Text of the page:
AGRRA scientists Ken Marks and Judith Lang and Ana Giro Petersen, the Guatemalan Coordinator for Healthy Reefs for Healthy People Initiative, conducted an AGRRA “Train The Trainers” workshop in Eluethera, The Bahamas, May 6-11, 2018. Participants from The Bahamas, Turks and Caicos, Dominican Republic, Jamaica, Antigua and U.S took part in this week long field and classroom training to certify new AGRRA Lead Trainers ahead of the 2018 monitoring season.
Evening presentations during the “Train The Trainers” workshop
The “Train The Trainers” workshop will help to expand reef conservation among Caribbean countries.
Thank you to the Perry Institute for Marine Science, Healthy Reefs Initiative, Bahamas National Trust, Disney World Conservation Fund, Atlantis Blue Project Foundation, FUNDEMAR, Cape Eleuthera Institute, The Turks and Caicos Reef Fund and the governments of Antigua, Jamaica, Turks and Caicos for their cooperation and support for this AGRRA workshop.
A prodigal coral genus returns: Undaria is again Agaricia pending further taxonomic research
Budd et al. (1994) classified species of bifacial Agaricia (agaricities, tenuifolia, humilis) as species of Undaria, and this genus name was adopted by AGRRA in 2013. We have since learned that Undaria is an invalid genus name according to the rules of the International Commission on Zoological Nomenclature (G. van Moorsel, pers. comm.). Pending the results of what we hope will be further molecular and morphological research, Agaricia is replacing Undaria in the AGRRA training and database.
Reference: Budd, A.F., T.A. Stemann, and K.G. Johnson. 1994. Stratigraphic distribution of genera and species of Neogene to Recent Caribbean reef corals. Journal of Paleontology 68:951-977.)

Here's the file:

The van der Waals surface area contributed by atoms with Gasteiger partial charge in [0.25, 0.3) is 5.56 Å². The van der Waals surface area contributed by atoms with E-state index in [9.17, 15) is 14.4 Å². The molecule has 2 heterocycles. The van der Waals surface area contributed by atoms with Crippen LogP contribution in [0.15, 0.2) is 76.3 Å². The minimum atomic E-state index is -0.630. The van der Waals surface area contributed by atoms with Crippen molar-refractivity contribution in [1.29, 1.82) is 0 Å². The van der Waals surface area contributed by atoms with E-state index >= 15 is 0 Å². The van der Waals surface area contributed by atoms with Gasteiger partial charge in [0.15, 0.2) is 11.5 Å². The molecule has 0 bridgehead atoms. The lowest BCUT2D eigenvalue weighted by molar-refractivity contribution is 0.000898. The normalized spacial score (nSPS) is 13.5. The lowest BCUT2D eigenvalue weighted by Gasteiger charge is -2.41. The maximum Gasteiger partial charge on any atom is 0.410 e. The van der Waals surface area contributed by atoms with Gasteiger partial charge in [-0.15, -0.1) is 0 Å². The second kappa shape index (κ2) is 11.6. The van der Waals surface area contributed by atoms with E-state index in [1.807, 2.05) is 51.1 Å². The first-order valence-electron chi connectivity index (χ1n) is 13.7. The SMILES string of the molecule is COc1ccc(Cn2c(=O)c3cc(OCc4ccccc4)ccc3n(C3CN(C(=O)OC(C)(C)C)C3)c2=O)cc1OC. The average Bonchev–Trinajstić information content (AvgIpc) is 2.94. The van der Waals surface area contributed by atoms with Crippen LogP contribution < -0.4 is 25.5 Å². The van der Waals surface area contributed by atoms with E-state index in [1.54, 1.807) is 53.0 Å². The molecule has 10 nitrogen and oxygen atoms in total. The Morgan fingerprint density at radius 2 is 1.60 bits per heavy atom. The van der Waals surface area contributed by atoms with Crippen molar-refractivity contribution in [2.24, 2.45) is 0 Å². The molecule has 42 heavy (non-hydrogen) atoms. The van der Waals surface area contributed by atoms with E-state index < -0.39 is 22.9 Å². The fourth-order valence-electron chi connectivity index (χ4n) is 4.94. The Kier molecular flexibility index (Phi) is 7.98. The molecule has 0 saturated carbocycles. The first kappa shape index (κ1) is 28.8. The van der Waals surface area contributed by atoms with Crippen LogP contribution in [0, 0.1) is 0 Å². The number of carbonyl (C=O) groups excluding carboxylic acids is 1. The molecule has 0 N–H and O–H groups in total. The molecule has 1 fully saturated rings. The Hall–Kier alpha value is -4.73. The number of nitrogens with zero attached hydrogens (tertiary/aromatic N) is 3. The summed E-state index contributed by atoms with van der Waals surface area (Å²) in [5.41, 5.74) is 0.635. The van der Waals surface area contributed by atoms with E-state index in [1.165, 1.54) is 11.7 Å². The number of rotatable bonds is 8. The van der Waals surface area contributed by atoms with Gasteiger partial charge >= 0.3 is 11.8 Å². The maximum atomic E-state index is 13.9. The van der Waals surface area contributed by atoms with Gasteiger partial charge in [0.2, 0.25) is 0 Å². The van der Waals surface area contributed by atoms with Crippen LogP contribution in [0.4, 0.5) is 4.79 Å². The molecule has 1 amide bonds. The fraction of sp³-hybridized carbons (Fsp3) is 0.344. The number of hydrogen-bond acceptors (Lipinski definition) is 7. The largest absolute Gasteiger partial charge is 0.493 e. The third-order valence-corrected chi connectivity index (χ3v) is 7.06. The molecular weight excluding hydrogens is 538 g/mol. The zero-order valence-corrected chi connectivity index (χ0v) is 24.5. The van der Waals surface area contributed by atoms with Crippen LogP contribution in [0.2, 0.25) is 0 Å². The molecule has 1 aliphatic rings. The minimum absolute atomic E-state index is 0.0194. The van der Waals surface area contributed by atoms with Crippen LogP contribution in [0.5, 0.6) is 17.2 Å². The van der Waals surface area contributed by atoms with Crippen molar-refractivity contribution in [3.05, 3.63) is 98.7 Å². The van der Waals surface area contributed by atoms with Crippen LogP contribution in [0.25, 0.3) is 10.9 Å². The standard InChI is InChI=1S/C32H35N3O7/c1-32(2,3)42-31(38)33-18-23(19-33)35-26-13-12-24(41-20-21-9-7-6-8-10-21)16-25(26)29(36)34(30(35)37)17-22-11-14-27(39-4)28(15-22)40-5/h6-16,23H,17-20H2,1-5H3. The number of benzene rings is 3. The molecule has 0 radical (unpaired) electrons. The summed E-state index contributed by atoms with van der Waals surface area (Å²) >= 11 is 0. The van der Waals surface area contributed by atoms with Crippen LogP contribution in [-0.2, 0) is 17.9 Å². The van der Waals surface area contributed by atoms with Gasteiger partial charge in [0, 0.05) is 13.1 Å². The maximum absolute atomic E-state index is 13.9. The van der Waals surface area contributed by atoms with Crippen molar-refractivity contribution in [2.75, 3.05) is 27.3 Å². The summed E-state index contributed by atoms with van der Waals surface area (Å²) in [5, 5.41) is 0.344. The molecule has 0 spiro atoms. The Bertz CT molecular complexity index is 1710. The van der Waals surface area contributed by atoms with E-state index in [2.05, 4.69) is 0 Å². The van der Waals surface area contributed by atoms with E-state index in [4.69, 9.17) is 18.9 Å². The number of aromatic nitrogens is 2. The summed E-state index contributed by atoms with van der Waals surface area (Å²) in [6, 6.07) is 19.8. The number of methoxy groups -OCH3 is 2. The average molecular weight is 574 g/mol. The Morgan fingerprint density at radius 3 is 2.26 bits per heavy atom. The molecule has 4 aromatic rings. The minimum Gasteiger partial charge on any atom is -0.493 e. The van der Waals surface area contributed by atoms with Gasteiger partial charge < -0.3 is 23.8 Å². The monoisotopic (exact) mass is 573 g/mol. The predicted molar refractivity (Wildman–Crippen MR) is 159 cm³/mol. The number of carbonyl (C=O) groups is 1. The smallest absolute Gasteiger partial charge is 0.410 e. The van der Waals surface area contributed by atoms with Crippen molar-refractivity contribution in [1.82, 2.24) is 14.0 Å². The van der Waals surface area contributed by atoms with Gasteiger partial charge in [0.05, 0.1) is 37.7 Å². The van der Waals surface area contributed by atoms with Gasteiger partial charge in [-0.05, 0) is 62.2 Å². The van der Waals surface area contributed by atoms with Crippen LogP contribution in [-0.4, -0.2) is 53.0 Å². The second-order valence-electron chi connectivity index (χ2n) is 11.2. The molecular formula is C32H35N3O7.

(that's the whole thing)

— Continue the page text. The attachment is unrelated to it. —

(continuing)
Effective May 3, 2018:The AGRRA training materials and database have been updated to reflect this change.
Turn back your heating or air conditioning by at least 1 degree Celsius or 1.8 degrees Fahrenheit and replace all your lights with LED bulbs OR invest in a renewal energy source or electric car
Keep flying to a minimum: aim for no more than THREE return air-tickets in a year and offset all your flights, for example with the WorldLandTrust
Reduce your meat and dairy consumption; we suggest eating meat no more than TWO times a week
Make sure ALL the fish and sea-food you consume comes from sustainable sources
Watch at least ONE film and read at least ONE book on Climate Change
Explain to at least TEN contacts THREE or so key facts behind climate change and its impacts
Join ONE campaign to help protect reefs or oppose climate change
Organize at least THREE educational talks and/or showings of the film Chasing Coral
Write to at least THREE local elected representatives about corals and climate change
Participate in or support at least ONE REEF CONSERVATION ACTIVITY. If you will be diving or snorkeling, learn how to recognize the different types of damage that can severely impact coral reefs, and send your observations to a relevant organization. Alternatively, take part in or otherwise support a citizen science or volunteer project.